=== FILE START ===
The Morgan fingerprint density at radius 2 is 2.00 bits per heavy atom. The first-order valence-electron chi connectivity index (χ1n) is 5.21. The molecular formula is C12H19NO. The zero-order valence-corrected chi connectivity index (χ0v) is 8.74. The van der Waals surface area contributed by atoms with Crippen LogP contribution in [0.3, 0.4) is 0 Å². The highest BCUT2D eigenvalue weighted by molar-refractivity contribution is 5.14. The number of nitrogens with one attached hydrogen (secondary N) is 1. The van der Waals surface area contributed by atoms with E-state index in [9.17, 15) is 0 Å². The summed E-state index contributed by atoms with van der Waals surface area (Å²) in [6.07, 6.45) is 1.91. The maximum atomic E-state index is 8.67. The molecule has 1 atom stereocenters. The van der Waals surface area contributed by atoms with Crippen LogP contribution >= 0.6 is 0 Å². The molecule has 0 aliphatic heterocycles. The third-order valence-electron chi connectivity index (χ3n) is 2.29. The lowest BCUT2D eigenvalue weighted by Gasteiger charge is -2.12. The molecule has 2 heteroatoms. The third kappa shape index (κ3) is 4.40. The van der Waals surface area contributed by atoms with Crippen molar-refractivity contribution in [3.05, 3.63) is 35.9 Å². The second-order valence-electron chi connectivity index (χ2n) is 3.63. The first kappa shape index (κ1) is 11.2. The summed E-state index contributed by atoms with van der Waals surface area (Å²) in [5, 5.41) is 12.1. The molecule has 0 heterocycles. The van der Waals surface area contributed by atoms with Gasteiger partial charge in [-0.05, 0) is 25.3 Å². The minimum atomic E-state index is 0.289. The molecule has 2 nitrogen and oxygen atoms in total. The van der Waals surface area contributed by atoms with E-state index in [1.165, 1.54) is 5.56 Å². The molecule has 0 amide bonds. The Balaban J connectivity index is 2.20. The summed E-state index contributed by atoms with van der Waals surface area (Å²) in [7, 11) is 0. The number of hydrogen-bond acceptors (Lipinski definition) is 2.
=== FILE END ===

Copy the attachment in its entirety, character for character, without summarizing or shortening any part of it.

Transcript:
The Morgan fingerprint density at radius 2 is 2.00 bits per heavy atom. The first-order valence-electron chi connectivity index (χ1n) is 5.21. The molecular formula is C12H19NO. The zero-order valence-corrected chi connectivity index (χ0v) is 8.74. The van der Waals surface area contributed by atoms with Crippen LogP contribution in [0.3, 0.4) is 0 Å². The highest BCUT2D eigenvalue weighted by molar-refractivity contribution is 5.14. The number of nitrogens with one attached hydrogen (secondary N) is 1. The van der Waals surface area contributed by atoms with E-state index in [9.17, 15) is 0 Å². The summed E-state index contributed by atoms with van der Waals surface area (Å²) in [6.07, 6.45) is 1.91. The maximum atomic E-state index is 8.67. The molecule has 1 atom stereocenters. The van der Waals surface area contributed by atoms with Crippen LogP contribution >= 0.6 is 0 Å². The molecule has 0 aliphatic heterocycles. The third-order valence-electron chi connectivity index (χ3n) is 2.29. The lowest BCUT2D eigenvalue weighted by Gasteiger charge is -2.12. The molecule has 2 heteroatoms. The third kappa shape index (κ3) is 4.40. The van der Waals surface area contributed by atoms with Crippen molar-refractivity contribution in [3.05, 3.63) is 35.9 Å². The second-order valence-electron chi connectivity index (χ2n) is 3.63. The first kappa shape index (κ1) is 11.2. The summed E-state index contributed by atoms with van der Waals surface area (Å²) in [5, 5.41) is 12.1. The molecule has 0 heterocycles. The van der Waals surface area contributed by atoms with Gasteiger partial charge in [-0.05, 0) is 25.3 Å². The minimum atomic E-state index is 0.289. The molecule has 2 nitrogen and oxygen atoms in total. The van der Waals surface area contributed by atoms with E-state index in [1.165, 1.54) is 5.56 Å². The molecule has 0 amide bonds. The Balaban J connectivity index is 2.20. The summed E-state index contributed by atoms with van der Waals surface area (Å²) in [7, 11) is 0. The number of hydrogen-bond acceptors (Lipinski definition) is 2.